Mastermix provided in the micro-Ident® test (containing buffer, biotynilated primer, DNA for positive control'), 2U Taq-polymerase (Eppendorf), and 5 µl of isolated bacgterial DNA were mixed.
PCR was performed (5 min 95°C; 10 cycles: 30 sec 95°C, 2 min 58°C; 20 cycles: 25 sec 95°C, 40 sec 53°C, 40 sec 70°C; 8 min 70°C) The quality of PCR product was checked by agarosegelelectrophoresis.

2.4. Hybridization
20 µl of the PCR product were mixed with 20 µl of the denaturation solution in the well of the tray and incubated at room temperature for 5 min.
1 ml prewarmed (45°C) hybridization buffer was added to the sample and a strip (hybridized with DNA sequences of each bacteria as well as a positive control) was placed in the well of the tray.
The tray was incubated at 45°C for 30 min in a shaking water bath.
After complete aspiration of hybridization buffer 1 ml of stringent wash solution was added and incubated at 45°C for 15 min. The strip was washed once with 1 ml rinse solution for 1 min and 1 ml of conjugate solution was added (room temperature for 30 min). After washing twice with 2ml rinse solution and once with 1 ml distilled water 1 ml of substrate solution was added.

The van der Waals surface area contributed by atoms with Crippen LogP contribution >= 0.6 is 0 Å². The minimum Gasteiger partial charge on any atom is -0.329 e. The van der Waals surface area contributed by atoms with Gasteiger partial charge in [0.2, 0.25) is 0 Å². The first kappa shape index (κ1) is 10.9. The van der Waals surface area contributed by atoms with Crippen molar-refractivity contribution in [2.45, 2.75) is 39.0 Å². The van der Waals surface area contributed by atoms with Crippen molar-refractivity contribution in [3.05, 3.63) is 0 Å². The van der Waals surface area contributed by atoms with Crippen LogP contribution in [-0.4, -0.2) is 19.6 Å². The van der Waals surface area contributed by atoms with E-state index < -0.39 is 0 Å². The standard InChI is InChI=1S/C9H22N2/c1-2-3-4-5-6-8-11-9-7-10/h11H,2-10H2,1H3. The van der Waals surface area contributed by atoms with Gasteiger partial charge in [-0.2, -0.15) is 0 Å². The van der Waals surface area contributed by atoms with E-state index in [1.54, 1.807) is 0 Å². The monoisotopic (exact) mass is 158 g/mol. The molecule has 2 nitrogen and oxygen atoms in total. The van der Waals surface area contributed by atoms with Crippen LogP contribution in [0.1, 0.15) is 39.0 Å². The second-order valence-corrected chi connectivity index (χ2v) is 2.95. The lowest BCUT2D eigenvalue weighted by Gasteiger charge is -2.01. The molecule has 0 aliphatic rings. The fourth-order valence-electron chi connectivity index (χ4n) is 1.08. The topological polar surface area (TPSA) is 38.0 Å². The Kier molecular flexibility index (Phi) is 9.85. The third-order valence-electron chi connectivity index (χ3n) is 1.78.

The substrate incubation time varied between 3 and 20 min and the occurrence of bacteria was evaluated visually by means of colored bands. Two positive controls for amplification reaction and for conjugate were included in the test.


1. Characterization of the patient groups

No significant association between the patient groups and the healthy control group could be proven investigating age, gender and smoking status. As expected, both patient groups showed significant more severe clinical symptoms compared to the control group.